KQED Food Blog: Bay Area Bites: Citrus Celebration! Lemon Sherbet
Bay Area Bites: culinary rants & raves from bay area foodies and professionals
Previous Posts
Cultivating one's garden
A Jug of Wine...
Squid Jerky at Honolulu's Side Street Inn
Cook by the Book: Everyday Food Great Food Fast
Blue Fog Market, San Francisco
Bay Area Baking Classes: Foundation Basics by Loca...
South Indian Rice Courses
Tardy at Tamarine
Have you never been mallow?
Sippin' Ain't Easy: Bourbon & Branch
 
 
BAB Guidelines

'Bay Area Bites' is part of KQED's Blog Authors Collaborative. Blog contributors and commentators are solely responsible for their content. If you're interested in writing or contributing to a blog on kqed.org, email us with your idea.
 
Monday, March 12, 2007
Citrus Celebration! Lemon Sherbet


I heard a rumor from a farmer: we're supposed to have very warm weather all week. Is it possible our government planned an environmental change? To coincide with our new, nice and early Daylight Savings Plan? Hey I'm not being paranoid, if I were them I'd warm things up a bit too. To encourage people to actually spend that new hour outside, picnic-ing, giving the dog more exercise or just basking in a later setting sun.



I love the warm weather. It makes me think I live in sunny California; the one many of us imagined when our plane landed here from coasts with harsher climes.

I'm not fooled. It's not summer. In fact Spring hasn't even truly begun. (I know this because March 20th, the Official First Day Of Spring, is my birthday.) Sure I'll put on shorts and open all my windows. Maybe I'll even tempt our foggy fate and put away my long underwear.

But I'm not about to start buying strawberries. Or any other berries for that matter. I don't care that they're in season a few thousand miles away. The fruit that makes the most sense to me right now is citrus. I had the best time going to Berkeley Bowl last week. Walked down 8 foot displays of yellows, safety-oranges, ochres, deep red-oranges, chartreuses, lime greens and red- blushing pale yellow shoulders of shiny grapefruits. I bought little tangerines with pretty leaves and stems, crinkly skinned large pored seedy mandarins, dusty wax-less outy belly-buttoned Minneolas, and baseball sized navel oranges. I perused, tasted, peeled and nibbled.

Whether fruit appreciation is your own private secret, or you could shout your love from the mountaintops, Berkeley Bowl will not disappoint; it is a temple for fruit worshipping. A church where the fruit prayer is answered. A freshly gilded Mosque dome for paying homage to seeded creatures. An outdoor pagan meadow complete with ancient rocks for free-spirited fruit raves.



And what better way to refresh one's electrolytes and vitamin C cravings, than with these bright and dangerous fruits?

As a citrus afficionado I tend to like sweets that err on the puckery side. If I'm going to eat a Minneola, I'm looking forward to a swift "kapow!" of distinct flavor characteristic as well as a brief, but perceptible jolt, like the volume has been turned up loud for a nano second.

In kind, I offer Lemon Sherbet, a dessert bridging our new gift of warm weather and the fruit that is actually in season. If you don't have an ice cream maker, check out the Glazed Meyer Lemon Cake recipe in the Winter 2007 Edible San Francisco issue.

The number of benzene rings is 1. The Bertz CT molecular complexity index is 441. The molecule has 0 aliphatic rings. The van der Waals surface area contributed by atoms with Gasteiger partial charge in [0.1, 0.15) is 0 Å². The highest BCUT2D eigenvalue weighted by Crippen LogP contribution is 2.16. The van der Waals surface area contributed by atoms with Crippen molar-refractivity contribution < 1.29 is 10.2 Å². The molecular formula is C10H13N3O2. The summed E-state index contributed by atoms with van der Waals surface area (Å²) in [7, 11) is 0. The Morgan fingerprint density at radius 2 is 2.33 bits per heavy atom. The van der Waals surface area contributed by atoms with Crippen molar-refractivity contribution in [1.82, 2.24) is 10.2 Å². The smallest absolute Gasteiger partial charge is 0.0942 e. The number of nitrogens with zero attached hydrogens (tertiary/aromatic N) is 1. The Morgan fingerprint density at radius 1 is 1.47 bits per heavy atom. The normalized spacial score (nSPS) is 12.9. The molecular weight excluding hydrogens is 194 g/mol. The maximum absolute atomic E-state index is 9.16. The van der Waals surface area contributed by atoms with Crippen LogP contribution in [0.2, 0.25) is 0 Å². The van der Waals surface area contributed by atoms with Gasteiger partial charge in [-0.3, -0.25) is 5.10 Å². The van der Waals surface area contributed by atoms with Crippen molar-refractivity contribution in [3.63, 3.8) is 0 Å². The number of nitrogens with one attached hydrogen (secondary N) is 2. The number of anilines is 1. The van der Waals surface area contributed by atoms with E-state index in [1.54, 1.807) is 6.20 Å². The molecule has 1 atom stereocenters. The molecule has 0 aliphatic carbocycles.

LEMON SHERBET

1 1/2 Cups Lemon Juice
1 1/2 Cups Whole Milk
1 1/2 Cups Organic Cream (my favorite is Clover)
1 1/2 Cups Sugar
7 each Lemons Each Zested

1. In a food processor fitted with a blade attachment, whir lemon zest and sugar until the lemon scent is powerful.
2. Whisk all ingredients together and let sit overnight in the fridge.
3. Before churning, give liquid a good whisk and pass through a fine meshed sieve.
4. Churn in ice cream maker per manufacturer's instructions.
5. If you are going to make an error in the time it takes to churn Lemon Sherbet, err on the side of being under churned. If you over churn sherbet there is no saving it, as it is not an emulsion the way creme anglaise is for ice cream.
6. Lemon Sherbet is best eaten the day it is made, but like all frozen treats, it will last for an awful long time in the freezer.
7. If it becomes frozen solid, "temper" sherbet back to a scoopable consistency by placing container in the fridge until desired texture. (It's a trick we do in restaurants so that we can make perfect hand spooned quenelles.)

Happy Citrus Celebrating!

If you don't have an ice cream maker and you don't want to bake the cake, head over to Ici where Mary Canales is making some of the best citrus ice creams, sorbets and sherbets in the Bay Area!

Labels: , , , , , ,

 
 

5 Comments:

Blogger Anita said...

yum! I am a cirtus fanatic. I love them so much, I have a miniature grove in my tiny yard. I wish I had time to go to Ici this week

Shuna, what is the torpedo-shaped one in the bottom photo? Is it some sort of citron?

3/12/2007 7:19 AM

 
Anonymous Aaron said...

I don't share your love of citrus. To me, they are a meager stand-in during the winter until my best fruit friends come back into town with the sun and warm weather.
That being said, I do get pretty excited about citrus in cold desserts, so I will certainly give this a try.
Thanks.

3/12/2007 8:59 AM

 
Anonymous anna jo said...

I'm going to guess that the torpedo-shaped fruit is actually just a funky lemon. I've got a tree in my backyard that produces some really strange-shaped lemons, and they have skin just like the one in the picture - really thick and bumpy.

Am I right? Funky lemon?

3/12/2007 1:58 PM

 
Blogger shuna fish lydon said...

Anita & Anna Jo--

the torpedo shaped citrus is indeed a true Citron. Like the Buddha's Hand it's mostly skin and scent with little flesh and juice. Perfect for flavoring syrups, custards, cake and cookie batters.

Many trees in the Bay Area have odd shaped citrus because of cross pollination and also because the average person isn't hiring an orchard arborist to tend their bushes!

3/12/2007 4:24 PM

 
Blogger Jennifer Maiser said...

I have to admit to eating a lot of strawberries this week in So Cal. I think that they are coming up from San Diego - at least 5 booths at the farmers' market in Long Beach had them last week. It's a nice preview of our spring.

3/13/2007 8:52 AM

 

Post a Comment

Links to this post:

Create a Link

<< Home

Locate CP Restaurants:
Check, Please! Google Map
 
KQED Food Sites
Check, Please! Bay Area
Jacques Pépin Celebrates!
Jacques Pépin:
Fast Food My Way
Jacques Pépin:
The Apprentice
Jacques Pépin:
The Complete Pépin
KQED Wine Club
KQED.org Cooking
Weir Cooking in the City
 
Tasty Food Sites
CHOW
Chowhound SF
Crushpad
CUESA
CulinaryCorps
Eat Local Challenge
Edible San Francisco
Epicurious
eGullet.org
Food Network
Food Talk
Group Recipes
Hungry Magazine
KTEH Food
Leite's Culinaria
Locavores
Mighty Foods
NPR: Food
Om Organics
Serious Eats
SFGate: Food
SFGate: Wine
SF Station: Restaurants
Slow Food SF
Top Chef
Wikimedia Commons: Food & Drink
Yahoo! Food